Call a TruceAs a fundamentalist, I’m all for separation. However, as a Biblicist, I can’t escape the exhortation to endeavor to keep the unity in the church. When it comes to passages on separation, the Bible is clear that truth and error do not mix. But it’s obvious that error is a part of life. I think this is why we are to endeavor for unity. In other words, work at it, strive for it, because your human ways will make you all differ, and you all must learn to put up with one another.

The fact is the guy sitting next to you in the pew probably differs from you in more ways than you know. Yet if a certain author or preacher says one thing different from what we’ve come to believe, we are sometimes too quick to brand him a heretic.

What we need is to find that proper balance between both of God’s mandates: the mandate to separate and the mandate to unite. Of course, there are some things that we just cannot tolerate. But sometimes we all seem so close in belief and practice, yet so divided. I’ve chosen to use as my example for this post everyone’s favorite debate: the Calvinism debate.
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Theologically Overwhelmed while Souls Perish

attempt1.jpgI love theology. Christians on the web typically do. We’ve got blogs. We’ve got books. We love debates. And, at the end of the day, no matter what position is affirmed, we all agree: theology matters. Out of your personal theology grows your Christian life. For example, an atheist’s theology begins with the premise: there is no God. Therefore, there is no higher power to whom he is accountable. Therefore, he defines his own morality. Therefore, he lives his life as he pleases. The same is true for Christians. Although we share unity in our desire to hold the faith, the practicing of our faith will stem from the theological positions we hold, and therefore many Christians live in a variety of ways.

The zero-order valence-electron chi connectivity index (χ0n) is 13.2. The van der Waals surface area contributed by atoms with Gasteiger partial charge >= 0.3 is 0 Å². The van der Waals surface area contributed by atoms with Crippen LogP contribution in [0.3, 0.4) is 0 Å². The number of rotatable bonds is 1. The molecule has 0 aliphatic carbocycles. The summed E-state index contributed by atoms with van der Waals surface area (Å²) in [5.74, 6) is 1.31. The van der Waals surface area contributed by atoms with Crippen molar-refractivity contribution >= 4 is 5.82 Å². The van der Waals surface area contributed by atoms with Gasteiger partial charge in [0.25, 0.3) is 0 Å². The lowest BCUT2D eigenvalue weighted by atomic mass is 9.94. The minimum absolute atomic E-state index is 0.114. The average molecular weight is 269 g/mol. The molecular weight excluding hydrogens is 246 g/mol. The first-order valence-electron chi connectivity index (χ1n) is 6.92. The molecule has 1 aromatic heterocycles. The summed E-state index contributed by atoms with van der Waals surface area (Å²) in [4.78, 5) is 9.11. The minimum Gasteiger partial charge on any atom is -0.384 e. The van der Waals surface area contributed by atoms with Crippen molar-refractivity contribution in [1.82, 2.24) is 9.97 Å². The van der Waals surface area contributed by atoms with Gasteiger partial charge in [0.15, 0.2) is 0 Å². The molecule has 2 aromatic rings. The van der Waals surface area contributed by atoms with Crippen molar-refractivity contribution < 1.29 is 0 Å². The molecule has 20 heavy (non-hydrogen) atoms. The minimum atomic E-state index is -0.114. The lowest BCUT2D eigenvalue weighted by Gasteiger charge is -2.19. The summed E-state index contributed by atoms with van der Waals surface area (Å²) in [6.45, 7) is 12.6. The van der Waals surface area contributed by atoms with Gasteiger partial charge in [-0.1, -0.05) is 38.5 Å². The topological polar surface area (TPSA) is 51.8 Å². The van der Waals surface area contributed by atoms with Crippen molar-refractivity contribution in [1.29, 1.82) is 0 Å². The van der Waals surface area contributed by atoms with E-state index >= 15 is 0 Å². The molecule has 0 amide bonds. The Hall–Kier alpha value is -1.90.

I don’t know about you, but from time to time I get “theological anxiety” – a completely overwhelmed exhaustion of studying, debating, defining, praying, and establishing a theological position. Frankly, my youth probably plays a factor, because there’s so much out there I’ve yet to try. I think we all feel that way at times. Now, without diminishing the importance of doctrine and upholding to truth, I want to ask: have we noticed that the world is perishing while we debate all of this?